Translation of Euthymius Zigabenus’ Commentary on the Epistles is going smoothly and steadily.

If you go to my Translation Progress Report, you will see that, as of yesterday, I have finished translating 20% of the Commentary on St. Paul’s 1st Epistle to Corinthians. The main reason that my word count is below quota today (and on other days) is that I either run out of time in the morning or I am too busy or tired to translate. Today was such a day; I woke up at 8:25am and had to get my kids up right away.

My mornings usually look like this: I wake up to my alarm at 6am. I usually snooze it once for 10 minutes, then I get up, drink some water to hydrate myself, and begin translating. In 50 minutes, I am usually able to translate between 205 to 235 words, depending on the difficulty that I encounter; it is very rare that the Greek is so hard that I can’t hit 200 words before leaving for work. On weekdays, I then have to stop to get my daughter’s breakfast ready and to get myself ready for work. On weekends, if I have the energy and the drive, I can keep going, sometimes hitting 350 words in an hour and a half.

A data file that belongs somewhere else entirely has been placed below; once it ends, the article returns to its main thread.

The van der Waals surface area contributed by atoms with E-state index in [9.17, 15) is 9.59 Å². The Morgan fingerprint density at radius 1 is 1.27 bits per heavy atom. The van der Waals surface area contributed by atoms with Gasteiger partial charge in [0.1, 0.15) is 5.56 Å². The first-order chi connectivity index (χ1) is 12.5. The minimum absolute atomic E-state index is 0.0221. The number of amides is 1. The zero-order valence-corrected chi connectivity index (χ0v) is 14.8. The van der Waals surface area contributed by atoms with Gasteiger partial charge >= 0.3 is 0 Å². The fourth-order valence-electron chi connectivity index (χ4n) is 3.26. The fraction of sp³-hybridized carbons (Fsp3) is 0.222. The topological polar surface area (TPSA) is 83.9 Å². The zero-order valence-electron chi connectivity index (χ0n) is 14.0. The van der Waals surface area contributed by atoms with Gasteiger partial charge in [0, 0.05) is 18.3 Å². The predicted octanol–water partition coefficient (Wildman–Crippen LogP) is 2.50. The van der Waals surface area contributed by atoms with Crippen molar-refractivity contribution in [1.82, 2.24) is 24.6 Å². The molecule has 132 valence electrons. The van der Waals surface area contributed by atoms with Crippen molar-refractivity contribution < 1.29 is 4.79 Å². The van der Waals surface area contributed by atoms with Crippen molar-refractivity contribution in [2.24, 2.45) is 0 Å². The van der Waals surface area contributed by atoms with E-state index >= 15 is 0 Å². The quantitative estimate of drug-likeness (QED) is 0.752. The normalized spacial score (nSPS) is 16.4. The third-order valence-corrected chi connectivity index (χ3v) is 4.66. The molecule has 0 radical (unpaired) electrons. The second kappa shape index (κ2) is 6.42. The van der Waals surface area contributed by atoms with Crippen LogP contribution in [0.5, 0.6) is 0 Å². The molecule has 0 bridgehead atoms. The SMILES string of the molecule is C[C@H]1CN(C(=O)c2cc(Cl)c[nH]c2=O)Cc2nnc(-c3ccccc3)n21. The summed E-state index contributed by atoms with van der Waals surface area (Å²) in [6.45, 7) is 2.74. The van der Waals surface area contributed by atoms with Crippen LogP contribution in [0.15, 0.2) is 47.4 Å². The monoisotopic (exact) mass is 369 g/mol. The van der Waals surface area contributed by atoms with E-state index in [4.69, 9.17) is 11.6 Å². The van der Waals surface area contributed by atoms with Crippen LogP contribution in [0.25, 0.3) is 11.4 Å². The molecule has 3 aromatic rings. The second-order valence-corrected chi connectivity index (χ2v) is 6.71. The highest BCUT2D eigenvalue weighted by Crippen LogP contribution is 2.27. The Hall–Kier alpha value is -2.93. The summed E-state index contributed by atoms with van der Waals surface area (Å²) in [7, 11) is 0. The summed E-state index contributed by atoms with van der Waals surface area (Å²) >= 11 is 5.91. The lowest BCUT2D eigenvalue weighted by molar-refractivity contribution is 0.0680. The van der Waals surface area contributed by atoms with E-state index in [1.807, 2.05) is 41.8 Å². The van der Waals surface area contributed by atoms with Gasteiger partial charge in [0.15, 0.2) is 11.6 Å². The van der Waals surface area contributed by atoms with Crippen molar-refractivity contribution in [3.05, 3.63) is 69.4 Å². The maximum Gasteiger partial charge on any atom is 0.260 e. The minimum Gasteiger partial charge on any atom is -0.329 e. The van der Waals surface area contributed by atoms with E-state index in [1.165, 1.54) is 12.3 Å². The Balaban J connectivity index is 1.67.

If I don’t translate anything in the morning, it is very difficult to motivate myself to translate at all in the afternoon, so I rely on having enough free time every morning to do the work that I have set out for myself. Once every 8 weeks or so, I have to go to work starting at 7am instead of 8am, so I have to get myself up at 5:30am instead of 6am in order to hit my quota. Next week is such a week, so we will see how I manage.